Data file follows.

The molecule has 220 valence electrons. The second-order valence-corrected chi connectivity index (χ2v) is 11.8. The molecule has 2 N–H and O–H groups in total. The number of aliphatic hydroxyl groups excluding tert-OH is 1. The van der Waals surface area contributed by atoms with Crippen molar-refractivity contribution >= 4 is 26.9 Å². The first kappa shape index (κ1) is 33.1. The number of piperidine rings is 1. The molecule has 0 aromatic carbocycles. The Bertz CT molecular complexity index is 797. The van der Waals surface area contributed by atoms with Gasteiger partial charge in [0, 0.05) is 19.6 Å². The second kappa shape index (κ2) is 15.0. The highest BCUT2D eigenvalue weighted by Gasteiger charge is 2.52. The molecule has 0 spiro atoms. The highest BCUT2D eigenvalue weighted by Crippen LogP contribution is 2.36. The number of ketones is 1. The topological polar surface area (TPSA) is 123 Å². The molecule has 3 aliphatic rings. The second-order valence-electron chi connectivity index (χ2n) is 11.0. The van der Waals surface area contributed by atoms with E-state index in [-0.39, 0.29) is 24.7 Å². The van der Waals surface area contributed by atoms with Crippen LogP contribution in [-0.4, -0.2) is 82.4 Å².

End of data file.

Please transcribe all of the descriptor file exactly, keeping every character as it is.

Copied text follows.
The molecule has 220 valence electrons. The second-order valence-corrected chi connectivity index (χ2v) is 11.8. The molecule has 2 N–H and O–H groups in total. The number of aliphatic hydroxyl groups excluding tert-OH is 1. The van der Waals surface area contributed by atoms with Crippen molar-refractivity contribution >= 4 is 26.9 Å². The first kappa shape index (κ1) is 33.1. The number of piperidine rings is 1. The molecule has 0 aromatic carbocycles. The Bertz CT molecular complexity index is 797. The van der Waals surface area contributed by atoms with Gasteiger partial charge in [0, 0.05) is 19.6 Å². The second kappa shape index (κ2) is 15.0. The highest BCUT2D eigenvalue weighted by Gasteiger charge is 2.52. The molecule has 0 spiro atoms. The highest BCUT2D eigenvalue weighted by Crippen LogP contribution is 2.36. The number of ketones is 1. The topological polar surface area (TPSA) is 123 Å². The molecule has 3 aliphatic rings. The second-order valence-electron chi connectivity index (χ2n) is 11.0. The van der Waals surface area contributed by atoms with E-state index in [-0.39, 0.29) is 24.7 Å². The van der Waals surface area contributed by atoms with Crippen LogP contribution in [-0.4, -0.2) is 82.4 Å².